Co-author Renée DiResta
When protests against Syrian President Bashar Assad began in 2011, Russia made good on its decades-long alliance with Syria, providing Assad with diplomatic and military support. The Kremlin also doubled down on its propaganda efforts, pushing their anti-Western, anti-rebel, and pro-Assad narratives across Twitter, Facebook, Medium, Quora, and Reddit. In this paper we undertake a comprehensive assessment of the reach of these narratives. With “news” articles in broken English on dubious websites, and low engagement rates on propaganda social media accounts, the reach of these narratives may seem limited. In this paper, we leverage datasets from a variety of social media platforms and Russian-attributed media outlets to more fully assess how far these narratives traveled. We use often-ignored measures of reach and engagement: secondary domains where propaganda is re-posted, and incoming links and engagement data from public and private social media accounts. With case studies of particular narratives and individual sock puppet identities, we describe how traditional narrative laundering, biased media properties and created personas are complemented by social media-enabled peer-to-peer persuasion methods.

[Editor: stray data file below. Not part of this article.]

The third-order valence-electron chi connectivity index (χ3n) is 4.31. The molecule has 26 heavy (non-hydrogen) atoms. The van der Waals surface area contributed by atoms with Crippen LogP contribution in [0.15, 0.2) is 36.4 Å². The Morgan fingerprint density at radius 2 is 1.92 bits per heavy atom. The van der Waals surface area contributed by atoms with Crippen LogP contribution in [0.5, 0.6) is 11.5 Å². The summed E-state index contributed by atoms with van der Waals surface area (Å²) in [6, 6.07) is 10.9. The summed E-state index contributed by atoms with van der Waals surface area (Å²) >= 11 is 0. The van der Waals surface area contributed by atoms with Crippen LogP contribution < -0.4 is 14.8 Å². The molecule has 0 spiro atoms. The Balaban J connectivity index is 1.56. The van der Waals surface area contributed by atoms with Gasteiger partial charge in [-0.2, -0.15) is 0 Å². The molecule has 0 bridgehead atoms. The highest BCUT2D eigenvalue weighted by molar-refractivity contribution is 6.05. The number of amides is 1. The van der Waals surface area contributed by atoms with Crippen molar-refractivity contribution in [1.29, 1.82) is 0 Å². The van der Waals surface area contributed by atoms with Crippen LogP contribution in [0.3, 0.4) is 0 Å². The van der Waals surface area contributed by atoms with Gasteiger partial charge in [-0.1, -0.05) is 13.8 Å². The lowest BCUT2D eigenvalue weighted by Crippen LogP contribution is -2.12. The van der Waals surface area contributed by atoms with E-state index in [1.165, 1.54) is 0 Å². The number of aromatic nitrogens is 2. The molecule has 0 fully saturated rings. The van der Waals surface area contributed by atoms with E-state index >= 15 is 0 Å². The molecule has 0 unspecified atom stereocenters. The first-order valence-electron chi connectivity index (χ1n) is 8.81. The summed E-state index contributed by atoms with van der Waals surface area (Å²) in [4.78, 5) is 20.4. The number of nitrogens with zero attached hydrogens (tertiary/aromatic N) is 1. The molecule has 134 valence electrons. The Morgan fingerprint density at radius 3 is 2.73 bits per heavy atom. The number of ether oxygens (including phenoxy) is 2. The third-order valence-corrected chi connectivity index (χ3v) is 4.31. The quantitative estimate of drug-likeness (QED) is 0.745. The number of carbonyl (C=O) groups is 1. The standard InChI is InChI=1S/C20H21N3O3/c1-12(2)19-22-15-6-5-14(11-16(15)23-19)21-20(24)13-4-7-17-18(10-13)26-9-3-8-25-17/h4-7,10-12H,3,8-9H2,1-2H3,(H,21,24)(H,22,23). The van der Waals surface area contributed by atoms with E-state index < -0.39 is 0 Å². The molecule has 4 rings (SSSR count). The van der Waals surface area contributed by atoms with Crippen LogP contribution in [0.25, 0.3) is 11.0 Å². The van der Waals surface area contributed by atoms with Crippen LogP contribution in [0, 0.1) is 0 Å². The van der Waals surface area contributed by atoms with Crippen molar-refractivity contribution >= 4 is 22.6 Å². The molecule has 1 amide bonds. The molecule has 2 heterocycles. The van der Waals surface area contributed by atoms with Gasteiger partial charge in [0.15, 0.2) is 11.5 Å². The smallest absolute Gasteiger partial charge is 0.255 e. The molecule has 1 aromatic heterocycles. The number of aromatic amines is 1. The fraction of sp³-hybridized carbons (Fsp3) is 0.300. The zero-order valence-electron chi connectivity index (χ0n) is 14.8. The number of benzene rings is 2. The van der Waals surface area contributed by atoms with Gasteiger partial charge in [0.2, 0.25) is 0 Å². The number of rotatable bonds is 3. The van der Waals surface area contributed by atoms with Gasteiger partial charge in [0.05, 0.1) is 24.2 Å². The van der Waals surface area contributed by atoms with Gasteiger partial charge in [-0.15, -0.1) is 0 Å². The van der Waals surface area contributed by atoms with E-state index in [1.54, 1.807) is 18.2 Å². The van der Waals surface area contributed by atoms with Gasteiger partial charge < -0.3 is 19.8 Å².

Shelby Grossman is a research scholar at the Stanford Internet Observatory. She was previously an assistant professor of political science at the University of Memphis. Dr. Grossman's primary research interests are in comparative politics and sub-Saharan Africa. Her research has been published in Comparative Political Studies, PS: Political Science and Politics, World Development, and World Politics.
Dr. Grossman was a Postdoctoral Fellow at Stanford University’s Center on Democracy, Development, and the Rule of Law from 2016-17. She earned her PhD in Government from Harvard University in 2016.